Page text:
Film Review: “The Rite”

by Jason LeRoy on January 28, 2011

Anthony Hopkins, Colin O'Donoghue, and Marta Gastini in THE RITE

starring: Anthony Hopkins, Colin O’Donoghue, Alice Braga, Ciarán Hinds, Toby Jones, Rutger Hauer, Marta Gastini

directed by: Mikael Håfström

MPAA: Rated PG-13 for disturbing thematic material, violence, frightening images, and language including sexual references.

Despite their often disturbing depictions of demons and evil, exorcism films are by their very nature quite religious – specifically, Catholic. By depicting spiritual realms of good and evil and bestowing religious significance upon those realms – demons being agents of Satan which can only be defeated by a priest calling upon the name of Jesus – the entire genre can’t help but seem evangelical at its core.

And while many exorcism films over the years have focused on the horror-movie thrills of the exorcism itself while marginalizing the religious element, The Rite is clearly determined to buck that trend. Transparent in its utter faith and reverence, it is thinly veiled Catholic propaganda. This would be forgivable if the film itself packed more thrills, especially with recent films like The Last Exorcism setting the bar so high, but The Rite seems content in its polite mediocrity.

Michael Kovak (played by the dreamy Colin O’Donoghue, a smoldering mix of Matt Bomer and Michael Fassbender, as the kind of hottie priest that makes me wish I was a 10-year-old altar boy in short-shorts) is a young man at a crossroads. He could continue as a mortician, like his father (Rutger Hauer), or he could become a priest like the other men in his family. These are grim (and very Irish) options, to say the least.

And for the film’s first act, it maintains a deep, achingly solemn tone. In its jarring opening scene, we see Michael preparing a corpse’s face for its funeral viewing (which never gets any easier to watch, no matter how many episodes of Six Feet Under you’ve seen). A bit later, we see him movingly perform the last rites over a young bicyclist who has just been tragically struck down in a rainy car accident. The tone is consistently heavy and sad.

But then, after Michael (who has now joined a seminary and nearly completed his program) decides he is not meant to be a priest, one of his professors (Toby Jones) convinces him to postpone his decision until he travels to the Vatican and studies the ritual of exorcism under the tutelage of Father Xavier (Ciarán Hinds). “Two months in Rome,” the professor says. “How bad could it be?” Which is actually the second time in the first act that a character stupidly wonders how much worse something could be.

So Michael dutifully relocates to Rome and begins attending Father Xavier’s exorcism class, even though he has become a skeptic who isn’t sure he even believes in God anymore, much less demonic possession. Michael thinks there is usually a scientific or psychological explanation for so-called “possessions.” The fool! Doesn’t he know he’s committing one of the foremost cardinal sins in any supernatural horror film? He bonds with a journalist (Alice Braga) who is taking the class for a story she’s writing, and they set off trying to make sense of this phenomenon. Needless to say, this film has a lesson or two to teach them about their disbelief.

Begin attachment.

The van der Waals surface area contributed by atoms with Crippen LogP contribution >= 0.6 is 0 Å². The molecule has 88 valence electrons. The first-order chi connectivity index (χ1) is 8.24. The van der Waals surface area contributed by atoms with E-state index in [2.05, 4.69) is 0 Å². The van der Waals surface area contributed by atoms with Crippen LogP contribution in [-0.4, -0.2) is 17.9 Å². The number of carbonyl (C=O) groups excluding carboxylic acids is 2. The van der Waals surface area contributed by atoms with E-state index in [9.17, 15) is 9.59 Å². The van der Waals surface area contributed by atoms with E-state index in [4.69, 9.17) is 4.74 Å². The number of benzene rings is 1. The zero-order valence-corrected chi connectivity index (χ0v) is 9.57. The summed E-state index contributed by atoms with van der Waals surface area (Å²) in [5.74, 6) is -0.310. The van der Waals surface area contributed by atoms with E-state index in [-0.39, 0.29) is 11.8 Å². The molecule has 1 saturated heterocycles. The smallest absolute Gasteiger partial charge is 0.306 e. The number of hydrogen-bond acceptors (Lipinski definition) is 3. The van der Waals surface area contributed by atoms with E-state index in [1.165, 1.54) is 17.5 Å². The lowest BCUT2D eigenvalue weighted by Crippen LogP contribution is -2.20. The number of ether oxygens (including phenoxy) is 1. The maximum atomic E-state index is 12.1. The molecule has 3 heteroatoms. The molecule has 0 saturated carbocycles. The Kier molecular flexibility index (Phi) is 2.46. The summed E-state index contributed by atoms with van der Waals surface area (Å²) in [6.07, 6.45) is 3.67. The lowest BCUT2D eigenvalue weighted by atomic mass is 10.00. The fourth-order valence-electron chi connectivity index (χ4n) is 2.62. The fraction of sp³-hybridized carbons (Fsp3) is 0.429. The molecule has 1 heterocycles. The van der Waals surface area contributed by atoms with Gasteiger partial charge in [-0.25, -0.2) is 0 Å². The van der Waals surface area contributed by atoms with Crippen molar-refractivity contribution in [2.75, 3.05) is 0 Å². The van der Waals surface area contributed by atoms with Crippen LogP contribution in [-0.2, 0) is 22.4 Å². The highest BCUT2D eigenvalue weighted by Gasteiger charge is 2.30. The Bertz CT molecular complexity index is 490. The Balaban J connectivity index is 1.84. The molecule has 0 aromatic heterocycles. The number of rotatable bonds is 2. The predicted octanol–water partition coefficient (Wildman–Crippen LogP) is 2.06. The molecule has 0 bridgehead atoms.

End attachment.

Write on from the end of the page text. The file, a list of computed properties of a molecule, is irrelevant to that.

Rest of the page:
After learning of his skepticism, Father Xavier puts Michael in touch with Father Lucas Trevant (Anthony Hopkins), a practicing exorcist who lives in an old dilapidated house nearby. Father Lucas takes Michael under his wing, bringing him along while he performs a series of exorcisms on Rosaria (Marta Gastini), a pregnant teen from the village. Michael is positively aghast at Father Lucas’ allegedly “unorthodox” methods, but aside from hilariously answering his cellphone mid-exorcism, there’s nothing that weird about it. I mean come on, we’re talking about exorcisms here. “Unorthodox” is kinda relative.

So, for its second act, the film becomes a mild-mannered student-teacher comedy of manners, with Michael scrambling along after Father Lucas while he bustles around casually casting out demons that inevitably sound like Lisa Lampanelli. And while this section of the film is fairly bland and benign, it is at least much less embarrassing than the deliriously schlocky and predictable finale, which finds Hopkins using a voice and mannerisms he hasn’t deployed since Hannibal Lecter, but to much lesser effect. The Rite starts off strong, loses steam in the second act, and becomes a full-blown howler by its finish.

There is little to discuss about the acting. Hopkins is in scenery-chewing mode here, but despite his towering presence over the other actors, you ultimately just feel embarrassed for him. The Irish-born O’Donoghue, making his U.S. leading role debut, certainly has the brooding looks required by this role, but is a less-than-forceful screen presence. Alice Braga, an actress of uncommon intensity, deserves better than this. Veteran character actors Hauer, Hinds, and Jones are all wasted in throwaway roles. But as the tormented Rosaria, Marta Gastini certainly serves up the demonically possessed goods.

The Rite is competently made, and occasionally evokes moments of light menace and creepiness, but aside from that, has little to commend it. There is nothing scary, startling, or new about it. it is possibly the safest and most cuddly exorcism movie ever made. And while it is somewhat refreshing to see a movie about the Catholic church where corruption and molestation are never mentioned, its allegiance is perhaps a bit too blind. The Rite is to the Vatican what Fox News is to the GOP.

RIYL: inspirational/faith films, the Catholic church, family-friendly exorcism movies

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